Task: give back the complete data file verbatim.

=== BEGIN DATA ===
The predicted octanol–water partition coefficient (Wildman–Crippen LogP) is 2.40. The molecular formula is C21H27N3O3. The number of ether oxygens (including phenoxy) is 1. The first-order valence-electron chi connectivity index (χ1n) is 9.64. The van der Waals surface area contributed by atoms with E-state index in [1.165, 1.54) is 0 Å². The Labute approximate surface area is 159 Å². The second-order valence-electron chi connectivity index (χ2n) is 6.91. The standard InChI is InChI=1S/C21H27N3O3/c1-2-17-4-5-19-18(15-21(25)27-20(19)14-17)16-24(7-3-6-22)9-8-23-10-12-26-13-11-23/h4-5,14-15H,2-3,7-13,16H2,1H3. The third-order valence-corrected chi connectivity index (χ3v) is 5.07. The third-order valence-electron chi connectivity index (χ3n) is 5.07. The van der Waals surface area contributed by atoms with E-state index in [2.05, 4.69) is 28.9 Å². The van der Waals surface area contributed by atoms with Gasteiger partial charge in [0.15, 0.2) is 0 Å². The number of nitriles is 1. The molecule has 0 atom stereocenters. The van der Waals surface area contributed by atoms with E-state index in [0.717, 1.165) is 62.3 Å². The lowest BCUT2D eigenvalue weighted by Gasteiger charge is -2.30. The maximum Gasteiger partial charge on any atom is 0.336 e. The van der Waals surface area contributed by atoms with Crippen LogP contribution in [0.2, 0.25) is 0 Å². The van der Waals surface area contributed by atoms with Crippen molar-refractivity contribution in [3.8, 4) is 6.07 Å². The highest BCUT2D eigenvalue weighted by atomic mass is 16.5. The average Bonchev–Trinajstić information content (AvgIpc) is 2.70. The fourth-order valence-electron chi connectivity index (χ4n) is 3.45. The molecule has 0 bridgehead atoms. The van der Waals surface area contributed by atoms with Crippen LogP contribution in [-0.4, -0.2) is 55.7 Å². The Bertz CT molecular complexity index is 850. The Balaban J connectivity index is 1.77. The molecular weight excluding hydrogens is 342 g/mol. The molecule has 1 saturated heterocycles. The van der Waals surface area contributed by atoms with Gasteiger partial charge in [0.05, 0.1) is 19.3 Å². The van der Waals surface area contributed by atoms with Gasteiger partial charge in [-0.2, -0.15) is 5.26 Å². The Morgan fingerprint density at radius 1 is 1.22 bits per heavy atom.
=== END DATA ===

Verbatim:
The predicted octanol–water partition coefficient (Wildman–Crippen LogP) is 2.40. The molecular formula is C21H27N3O3. The number of ether oxygens (including phenoxy) is 1. The first-order valence-electron chi connectivity index (χ1n) is 9.64. The van der Waals surface area contributed by atoms with E-state index in [1.165, 1.54) is 0 Å². The Labute approximate surface area is 159 Å². The second-order valence-electron chi connectivity index (χ2n) is 6.91. The standard InChI is InChI=1S/C21H27N3O3/c1-2-17-4-5-19-18(15-21(25)27-20(19)14-17)16-24(7-3-6-22)9-8-23-10-12-26-13-11-23/h4-5,14-15H,2-3,7-13,16H2,1H3. The third-order valence-corrected chi connectivity index (χ3v) is 5.07. The third-order valence-electron chi connectivity index (χ3n) is 5.07. The van der Waals surface area contributed by atoms with E-state index in [2.05, 4.69) is 28.9 Å². The van der Waals surface area contributed by atoms with Gasteiger partial charge in [0.15, 0.2) is 0 Å². The number of nitriles is 1. The molecule has 0 atom stereocenters. The van der Waals surface area contributed by atoms with E-state index in [0.717, 1.165) is 62.3 Å². The lowest BCUT2D eigenvalue weighted by Gasteiger charge is -2.30. The maximum Gasteiger partial charge on any atom is 0.336 e. The van der Waals surface area contributed by atoms with Crippen LogP contribution in [0.2, 0.25) is 0 Å². The van der Waals surface area contributed by atoms with Crippen molar-refractivity contribution in [3.8, 4) is 6.07 Å². The highest BCUT2D eigenvalue weighted by atomic mass is 16.5. The average Bonchev–Trinajstić information content (AvgIpc) is 2.70. The fourth-order valence-electron chi connectivity index (χ4n) is 3.45. The molecule has 0 bridgehead atoms. The van der Waals surface area contributed by atoms with Crippen LogP contribution in [-0.4, -0.2) is 55.7 Å². The Bertz CT molecular complexity index is 850. The Balaban J connectivity index is 1.77. The molecular weight excluding hydrogens is 342 g/mol. The molecule has 1 saturated heterocycles. The van der Waals surface area contributed by atoms with Gasteiger partial charge in [0.05, 0.1) is 19.3 Å². The van der Waals surface area contributed by atoms with Gasteiger partial charge in [-0.2, -0.15) is 5.26 Å². The Morgan fingerprint density at radius 1 is 1.22 bits per heavy atom.